The survey also addressed a controversy over the rollout of the next-generation F-35, which has been criticized as being too noisy and dangerous for urban bases like Tucson’s. D-M was passed over in the first round of F-35 basing decisions in 2012.
The survey showed that 70 percent of overall respondents completely or somewhat agreed that the benefits of having a strong military presence here outweigh any issues regarding noise generated by aircraft, even if the aircraft were louder then planes currently flying here.
While that finding was similar for residents living near D-M or the 162nd Air National Guard at Tucson International Airport, 23 percent of those living near the bases said that noise from military aircraft has a disruptive and negative effect on their quality of life, while 18 percent of overall respondents felt that way.
The survey also shows that among those aware of the possibility of the F-35 being based in Southern Arizona, 82 percent were very much or somewhat in favor of the F-35 coming here.
The leader of Tucson Forward, a nonprofit group vehemently opposed to basing F-35s at D-M or at the 162nd Air Guard, said it’s not surprising that the Southern Arizona Defense Alliance found broad support for military operations in the region.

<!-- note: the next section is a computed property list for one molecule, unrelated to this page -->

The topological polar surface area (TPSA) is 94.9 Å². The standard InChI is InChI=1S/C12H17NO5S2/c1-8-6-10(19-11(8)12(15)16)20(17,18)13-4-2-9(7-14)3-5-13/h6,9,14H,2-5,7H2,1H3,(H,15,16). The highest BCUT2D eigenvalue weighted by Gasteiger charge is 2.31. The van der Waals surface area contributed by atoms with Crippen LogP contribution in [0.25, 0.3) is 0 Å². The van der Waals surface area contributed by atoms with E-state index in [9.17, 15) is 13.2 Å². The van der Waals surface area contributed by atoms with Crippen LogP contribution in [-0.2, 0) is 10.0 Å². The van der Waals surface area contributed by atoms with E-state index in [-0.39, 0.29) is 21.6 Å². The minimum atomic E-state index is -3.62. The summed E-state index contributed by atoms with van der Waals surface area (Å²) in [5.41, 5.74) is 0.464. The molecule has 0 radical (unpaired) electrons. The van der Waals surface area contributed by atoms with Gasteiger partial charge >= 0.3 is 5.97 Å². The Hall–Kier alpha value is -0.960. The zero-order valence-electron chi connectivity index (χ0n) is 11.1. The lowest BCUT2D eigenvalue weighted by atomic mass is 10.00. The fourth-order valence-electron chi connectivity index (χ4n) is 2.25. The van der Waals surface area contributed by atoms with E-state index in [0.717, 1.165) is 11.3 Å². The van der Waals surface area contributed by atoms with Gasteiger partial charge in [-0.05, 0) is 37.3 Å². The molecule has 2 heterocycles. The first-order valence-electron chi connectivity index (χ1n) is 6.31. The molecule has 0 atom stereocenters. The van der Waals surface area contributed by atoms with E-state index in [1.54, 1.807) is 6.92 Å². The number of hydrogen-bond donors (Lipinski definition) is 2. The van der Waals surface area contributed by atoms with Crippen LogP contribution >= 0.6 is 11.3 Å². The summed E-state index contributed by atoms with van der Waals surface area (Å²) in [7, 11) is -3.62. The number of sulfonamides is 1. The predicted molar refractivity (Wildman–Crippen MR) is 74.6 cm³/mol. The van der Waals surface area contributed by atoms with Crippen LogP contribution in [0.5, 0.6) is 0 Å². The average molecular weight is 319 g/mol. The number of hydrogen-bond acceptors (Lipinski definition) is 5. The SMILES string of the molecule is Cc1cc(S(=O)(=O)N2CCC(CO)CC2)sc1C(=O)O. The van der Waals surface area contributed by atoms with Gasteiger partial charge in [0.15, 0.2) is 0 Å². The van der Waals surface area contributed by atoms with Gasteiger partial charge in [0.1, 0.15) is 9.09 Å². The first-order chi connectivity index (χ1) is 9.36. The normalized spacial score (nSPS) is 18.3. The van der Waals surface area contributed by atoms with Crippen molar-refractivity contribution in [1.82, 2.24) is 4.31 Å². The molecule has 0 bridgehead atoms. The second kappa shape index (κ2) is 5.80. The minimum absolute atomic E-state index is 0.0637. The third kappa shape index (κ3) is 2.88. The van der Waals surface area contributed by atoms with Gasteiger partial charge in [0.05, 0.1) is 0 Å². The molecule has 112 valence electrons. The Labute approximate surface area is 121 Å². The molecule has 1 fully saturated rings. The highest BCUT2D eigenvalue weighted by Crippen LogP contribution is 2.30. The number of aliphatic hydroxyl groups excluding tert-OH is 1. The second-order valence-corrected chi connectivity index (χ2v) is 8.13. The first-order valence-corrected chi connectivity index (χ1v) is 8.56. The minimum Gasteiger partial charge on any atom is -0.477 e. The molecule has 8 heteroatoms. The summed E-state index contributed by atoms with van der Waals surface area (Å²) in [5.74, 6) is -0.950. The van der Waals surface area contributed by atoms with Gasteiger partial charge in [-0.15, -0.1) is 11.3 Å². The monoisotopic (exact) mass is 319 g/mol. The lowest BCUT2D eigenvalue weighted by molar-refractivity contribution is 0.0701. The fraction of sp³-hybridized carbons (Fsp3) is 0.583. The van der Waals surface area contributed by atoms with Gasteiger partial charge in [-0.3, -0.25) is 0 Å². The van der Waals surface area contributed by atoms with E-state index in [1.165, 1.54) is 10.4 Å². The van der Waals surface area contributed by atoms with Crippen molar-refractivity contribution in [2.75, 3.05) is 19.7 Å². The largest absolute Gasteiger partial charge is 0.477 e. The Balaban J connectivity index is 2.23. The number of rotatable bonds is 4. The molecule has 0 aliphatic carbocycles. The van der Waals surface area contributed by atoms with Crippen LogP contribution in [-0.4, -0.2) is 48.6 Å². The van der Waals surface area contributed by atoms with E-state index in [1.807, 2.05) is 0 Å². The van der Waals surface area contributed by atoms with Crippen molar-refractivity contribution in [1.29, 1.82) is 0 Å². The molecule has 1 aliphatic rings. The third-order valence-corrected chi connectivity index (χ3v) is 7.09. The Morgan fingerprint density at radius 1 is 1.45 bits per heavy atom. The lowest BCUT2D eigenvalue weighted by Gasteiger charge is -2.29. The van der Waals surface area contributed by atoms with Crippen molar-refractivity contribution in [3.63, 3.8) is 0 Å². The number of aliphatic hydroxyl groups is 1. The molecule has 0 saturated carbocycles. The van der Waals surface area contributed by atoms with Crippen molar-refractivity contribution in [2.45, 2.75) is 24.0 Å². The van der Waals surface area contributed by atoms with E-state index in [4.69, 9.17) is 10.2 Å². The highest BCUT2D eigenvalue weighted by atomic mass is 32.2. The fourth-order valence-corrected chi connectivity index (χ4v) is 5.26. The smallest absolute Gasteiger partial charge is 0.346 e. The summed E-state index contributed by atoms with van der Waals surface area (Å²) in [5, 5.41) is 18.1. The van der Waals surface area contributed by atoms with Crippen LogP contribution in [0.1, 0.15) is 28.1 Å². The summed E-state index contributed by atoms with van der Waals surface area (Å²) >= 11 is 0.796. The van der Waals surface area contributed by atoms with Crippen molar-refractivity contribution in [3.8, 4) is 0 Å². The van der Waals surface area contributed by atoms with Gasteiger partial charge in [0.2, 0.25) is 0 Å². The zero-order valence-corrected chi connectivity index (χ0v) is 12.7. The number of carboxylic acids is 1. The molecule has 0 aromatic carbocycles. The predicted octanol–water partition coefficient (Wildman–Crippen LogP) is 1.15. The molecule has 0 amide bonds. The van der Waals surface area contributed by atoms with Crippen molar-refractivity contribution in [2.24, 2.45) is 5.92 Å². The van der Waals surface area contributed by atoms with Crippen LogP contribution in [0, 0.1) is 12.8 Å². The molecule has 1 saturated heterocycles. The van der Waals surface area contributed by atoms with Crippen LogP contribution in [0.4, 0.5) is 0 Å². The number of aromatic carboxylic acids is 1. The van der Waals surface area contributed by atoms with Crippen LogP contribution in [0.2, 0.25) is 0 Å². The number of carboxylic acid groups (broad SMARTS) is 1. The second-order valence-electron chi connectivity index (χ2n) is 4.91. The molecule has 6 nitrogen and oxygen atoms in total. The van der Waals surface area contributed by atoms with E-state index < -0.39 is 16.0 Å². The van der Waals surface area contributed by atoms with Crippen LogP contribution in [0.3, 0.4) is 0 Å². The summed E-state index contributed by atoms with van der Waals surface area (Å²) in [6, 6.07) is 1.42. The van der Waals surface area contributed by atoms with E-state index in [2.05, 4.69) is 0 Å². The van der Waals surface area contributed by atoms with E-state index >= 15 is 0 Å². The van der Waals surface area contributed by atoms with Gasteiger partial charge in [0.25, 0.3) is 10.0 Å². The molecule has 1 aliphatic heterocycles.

In fact, Tucson Forward is supportive of D-M and its current mission using relatively quiet, twin-engine A-10s, said the group’s president, Mary Terry Schiltz.
“We’re very supportive of D-M, and the A-10 for that matter, because it is the safest and quietest the Air Force has,” Schiltz said.
But the group, which Schiltz says has hundreds of members, remains firmly opposed to stationing the F-35s at the local bases because they are much louder than the A-10 and even the F-16, which is flown mainly at the Air Guard here.
Tucson Forward also opposes basing single-engine jets like the F-16 at urban bases because they may crash because of engine failure, unlike the A-10 and other twin-engine aircraft that can safely land with one functioning engine.
“It’s just not appropriate over a city of this size, and we already have serious encroachment issues,” Schiltz said. “We are concerned about D-M because of the encroachment, and if you bring in a louder, single-engine, single-pilot (plane), that’s just not safe flying over the University of Arizona, over parks and hospitals.”